This article is about Alfred Nash Patterson, director of the Chorus Pro Musica (CPM) of Boston. He is the reason Serge Koussevitsky, director of the Boston Symphony, called CPM the best chorus he had ever heard. Mr. Patterson had a unique talent for working with a chorus to create the greatest beauty of sound possible. It was a privilege for me to be part of it and watch him work. For decades CPM was the favorite chorus of Boston Symphony Orchestra conductors. CPM has a website which has greater depth of details about Patterson’s talent and the history of the chorus. It makes for fascinating reading at this LINK.
At that link, you can read of the next conductor of the chorus, Don Palumbo, who eventually became the Chorus Master at the Metropolitan Opera of New York. In addition to his studies all over the world, Don also was the assistant conductor of the chorus for years and watched Mr. Patterson work his magic with a chorus.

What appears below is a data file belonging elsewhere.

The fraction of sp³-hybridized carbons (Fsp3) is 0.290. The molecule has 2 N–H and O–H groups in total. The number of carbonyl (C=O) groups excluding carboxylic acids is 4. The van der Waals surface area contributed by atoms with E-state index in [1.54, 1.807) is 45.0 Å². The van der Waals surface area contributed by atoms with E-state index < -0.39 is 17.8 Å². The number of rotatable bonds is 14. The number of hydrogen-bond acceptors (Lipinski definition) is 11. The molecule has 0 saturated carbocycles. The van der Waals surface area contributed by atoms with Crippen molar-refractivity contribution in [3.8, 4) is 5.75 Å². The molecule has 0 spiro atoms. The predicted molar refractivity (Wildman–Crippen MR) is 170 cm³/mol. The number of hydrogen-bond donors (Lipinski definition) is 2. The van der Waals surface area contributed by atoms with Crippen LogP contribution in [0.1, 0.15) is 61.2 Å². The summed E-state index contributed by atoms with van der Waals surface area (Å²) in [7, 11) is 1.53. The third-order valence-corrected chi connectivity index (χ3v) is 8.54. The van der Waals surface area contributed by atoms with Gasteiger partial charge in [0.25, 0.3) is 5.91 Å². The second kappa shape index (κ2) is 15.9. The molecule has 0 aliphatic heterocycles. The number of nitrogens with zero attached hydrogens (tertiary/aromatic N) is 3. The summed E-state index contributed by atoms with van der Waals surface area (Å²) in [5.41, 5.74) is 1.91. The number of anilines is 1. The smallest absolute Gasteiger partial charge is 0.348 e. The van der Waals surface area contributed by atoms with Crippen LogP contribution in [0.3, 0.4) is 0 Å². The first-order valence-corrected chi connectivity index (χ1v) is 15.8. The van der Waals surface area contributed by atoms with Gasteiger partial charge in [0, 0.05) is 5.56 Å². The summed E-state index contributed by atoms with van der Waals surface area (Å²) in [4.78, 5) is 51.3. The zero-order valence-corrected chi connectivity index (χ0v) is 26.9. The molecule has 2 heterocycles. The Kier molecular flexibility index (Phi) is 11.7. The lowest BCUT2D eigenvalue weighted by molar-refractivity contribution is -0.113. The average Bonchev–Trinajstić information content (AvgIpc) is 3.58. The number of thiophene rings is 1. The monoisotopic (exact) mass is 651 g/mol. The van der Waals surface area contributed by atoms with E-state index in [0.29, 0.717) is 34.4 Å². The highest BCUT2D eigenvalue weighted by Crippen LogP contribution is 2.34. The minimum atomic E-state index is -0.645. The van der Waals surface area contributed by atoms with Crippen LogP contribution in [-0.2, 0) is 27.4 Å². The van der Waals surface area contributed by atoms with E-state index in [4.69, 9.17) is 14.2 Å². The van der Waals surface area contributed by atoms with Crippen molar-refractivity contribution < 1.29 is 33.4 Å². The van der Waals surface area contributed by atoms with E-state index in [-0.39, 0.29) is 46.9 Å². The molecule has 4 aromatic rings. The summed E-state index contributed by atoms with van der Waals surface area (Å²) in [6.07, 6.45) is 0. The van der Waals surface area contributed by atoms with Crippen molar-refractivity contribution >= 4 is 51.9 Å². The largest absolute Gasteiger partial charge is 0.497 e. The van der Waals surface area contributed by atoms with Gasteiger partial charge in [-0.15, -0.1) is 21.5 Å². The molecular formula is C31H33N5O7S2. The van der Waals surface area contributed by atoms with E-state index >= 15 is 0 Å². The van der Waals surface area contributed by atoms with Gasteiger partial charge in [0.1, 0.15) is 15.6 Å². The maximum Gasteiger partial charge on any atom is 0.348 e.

At the end of the story, I told of Don conducting parts of the Mozart Requiem at Patterson’s funeral. One of the important parts of that event was a poem in the program. It was written by the poet Jean Kefferstan, a good friend of Mr. Patterson. I searched for a descendant of hers in order to get permission to use the poem in my book, but I was unsuccessful. Copyrights cannot be infringed upon for poems, so I was careful not to print the poem in the book. If a descendant of Jean’s reads this, I hope you will not mind my writing here my recollection of part of the poem:
There is some solace in tides,
the gently rolling in and out.
It gives some comfort that a little boat
may carry this sleeper with his good dream
To his everlasting peace.